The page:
An Open Letter to Mark Zuckerberg: Is Facebook a Human Right?

Hi Mark,

I just read your Facebook post: “Is Connectivity a Human Right?” and I thought I’d share my perspective (and answer) with you.

First off, you’ve discovered that not every individual in this world has Internet access. Welcome.

I’m a doctoral candidate in sociology up the road from you at UC Berkeley. Yeah, that other Bay Area university. I study social media and social class.  In academic-speak, I study how claims of digital democracy clash with structural inequalities. No, I’m not looking for a job at Facebook (even though I am going on the academic job market this fall). In fact, I would never be hired by Facebook, or most any other tech company for that matter, because part of my research involves critically analyzing the Silicon Valley ideology that seeps through your call for corporations to solve inequalities.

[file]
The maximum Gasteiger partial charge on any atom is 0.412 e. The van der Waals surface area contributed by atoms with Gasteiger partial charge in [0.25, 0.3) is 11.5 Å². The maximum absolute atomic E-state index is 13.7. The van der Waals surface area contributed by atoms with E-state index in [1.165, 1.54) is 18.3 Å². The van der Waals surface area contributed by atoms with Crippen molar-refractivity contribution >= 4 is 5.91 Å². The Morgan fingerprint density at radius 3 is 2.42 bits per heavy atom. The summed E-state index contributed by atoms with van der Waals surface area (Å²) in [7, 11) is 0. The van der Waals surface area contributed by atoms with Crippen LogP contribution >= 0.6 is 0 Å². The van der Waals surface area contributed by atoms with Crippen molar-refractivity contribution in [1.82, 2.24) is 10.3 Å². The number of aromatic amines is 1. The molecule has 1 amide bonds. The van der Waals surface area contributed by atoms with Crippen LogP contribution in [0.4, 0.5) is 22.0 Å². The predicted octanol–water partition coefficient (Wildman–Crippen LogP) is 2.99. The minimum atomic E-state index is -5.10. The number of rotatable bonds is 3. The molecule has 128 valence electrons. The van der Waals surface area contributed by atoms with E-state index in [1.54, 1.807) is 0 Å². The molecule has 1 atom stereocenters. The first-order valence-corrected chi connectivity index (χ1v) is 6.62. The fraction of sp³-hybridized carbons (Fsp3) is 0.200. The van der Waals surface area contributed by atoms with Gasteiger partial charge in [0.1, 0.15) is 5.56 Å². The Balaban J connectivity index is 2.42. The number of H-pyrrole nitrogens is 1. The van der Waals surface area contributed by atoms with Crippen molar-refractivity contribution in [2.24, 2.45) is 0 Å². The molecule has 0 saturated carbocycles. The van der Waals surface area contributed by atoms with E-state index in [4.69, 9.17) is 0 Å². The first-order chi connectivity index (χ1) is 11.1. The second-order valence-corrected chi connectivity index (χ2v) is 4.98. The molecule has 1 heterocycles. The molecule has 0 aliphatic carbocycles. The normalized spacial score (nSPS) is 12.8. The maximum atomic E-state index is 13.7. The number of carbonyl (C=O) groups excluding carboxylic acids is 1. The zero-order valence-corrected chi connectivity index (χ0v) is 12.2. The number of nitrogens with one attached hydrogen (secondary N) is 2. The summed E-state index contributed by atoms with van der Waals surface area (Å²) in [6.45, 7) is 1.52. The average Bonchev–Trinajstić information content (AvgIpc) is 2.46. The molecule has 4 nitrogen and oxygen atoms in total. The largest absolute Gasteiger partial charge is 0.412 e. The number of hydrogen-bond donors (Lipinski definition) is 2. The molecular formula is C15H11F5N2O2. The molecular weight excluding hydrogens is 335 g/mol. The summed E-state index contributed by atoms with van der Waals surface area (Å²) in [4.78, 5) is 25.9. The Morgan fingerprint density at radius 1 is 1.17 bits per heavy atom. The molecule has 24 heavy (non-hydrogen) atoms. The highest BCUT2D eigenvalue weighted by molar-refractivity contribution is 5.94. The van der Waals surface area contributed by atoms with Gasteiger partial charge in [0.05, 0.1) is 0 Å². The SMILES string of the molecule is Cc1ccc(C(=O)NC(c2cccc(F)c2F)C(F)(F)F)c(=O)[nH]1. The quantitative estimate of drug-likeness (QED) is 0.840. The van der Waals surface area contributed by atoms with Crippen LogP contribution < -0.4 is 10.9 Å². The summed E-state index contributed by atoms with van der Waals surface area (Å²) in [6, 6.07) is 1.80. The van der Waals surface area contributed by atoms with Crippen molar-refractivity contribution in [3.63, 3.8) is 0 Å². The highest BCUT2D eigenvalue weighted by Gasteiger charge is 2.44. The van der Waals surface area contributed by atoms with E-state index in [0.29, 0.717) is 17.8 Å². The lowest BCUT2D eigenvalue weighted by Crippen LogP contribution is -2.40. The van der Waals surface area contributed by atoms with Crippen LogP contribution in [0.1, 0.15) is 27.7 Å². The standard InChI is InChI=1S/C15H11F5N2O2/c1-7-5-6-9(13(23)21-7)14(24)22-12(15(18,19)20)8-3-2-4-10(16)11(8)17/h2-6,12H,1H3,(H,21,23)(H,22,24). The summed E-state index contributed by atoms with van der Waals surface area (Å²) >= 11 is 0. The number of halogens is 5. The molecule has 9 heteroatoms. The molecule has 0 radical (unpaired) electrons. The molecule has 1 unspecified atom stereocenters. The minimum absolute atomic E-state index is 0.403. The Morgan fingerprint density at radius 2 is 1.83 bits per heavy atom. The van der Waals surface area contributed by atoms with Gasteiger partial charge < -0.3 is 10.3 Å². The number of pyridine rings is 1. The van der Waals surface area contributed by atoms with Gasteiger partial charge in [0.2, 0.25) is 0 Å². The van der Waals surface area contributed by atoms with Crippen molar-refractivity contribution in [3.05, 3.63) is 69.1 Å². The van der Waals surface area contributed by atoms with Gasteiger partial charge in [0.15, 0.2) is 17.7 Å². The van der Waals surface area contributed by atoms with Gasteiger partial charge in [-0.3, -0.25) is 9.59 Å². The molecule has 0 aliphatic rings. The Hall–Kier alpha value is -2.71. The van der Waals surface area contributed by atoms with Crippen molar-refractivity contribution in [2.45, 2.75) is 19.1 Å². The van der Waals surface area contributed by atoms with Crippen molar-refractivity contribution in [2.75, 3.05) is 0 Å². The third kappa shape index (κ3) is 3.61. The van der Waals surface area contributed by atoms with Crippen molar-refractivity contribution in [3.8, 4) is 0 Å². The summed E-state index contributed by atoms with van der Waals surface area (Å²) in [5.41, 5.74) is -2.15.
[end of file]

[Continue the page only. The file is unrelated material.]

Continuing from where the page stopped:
Huh? What is Silicon Valley ideology, you ask? Silicon Valley, you know, the place where you headed after high-tailing it out of Cambridge. Yeah, the former fruit farming area of the San Francisco Bay Area that has been the fertile ground for the corporations that control the most popular Internet platforms, like your very own Facebook. In 1995, when you were a mere 11 years old and the Internet browser was just a toddler, two Brits (Barbrook and Cameron) critiqued Wired Magazine for promoting what they called a California Ideology.  They argued that California embodies this Internet utopian philosophy of individualism and the free market, at the expense of those from more marginalized classes. I refine this idea it by calling it Silicon Valley Ideology (forthcoming in Digital Politics), not only to specify the corporate headquarters of digital neoliberalism (sorry, I had to throw that term in there), but I also expand their definition to include the social media claim of networked, non-hierarchical, diverse participation in online spaces. This technologically deterministic belief that technology solves problems via free markets, free speech and free labor privileges the individual user. Ok, in plain English, it means that technology + capitalism + individual = egalitarian participation.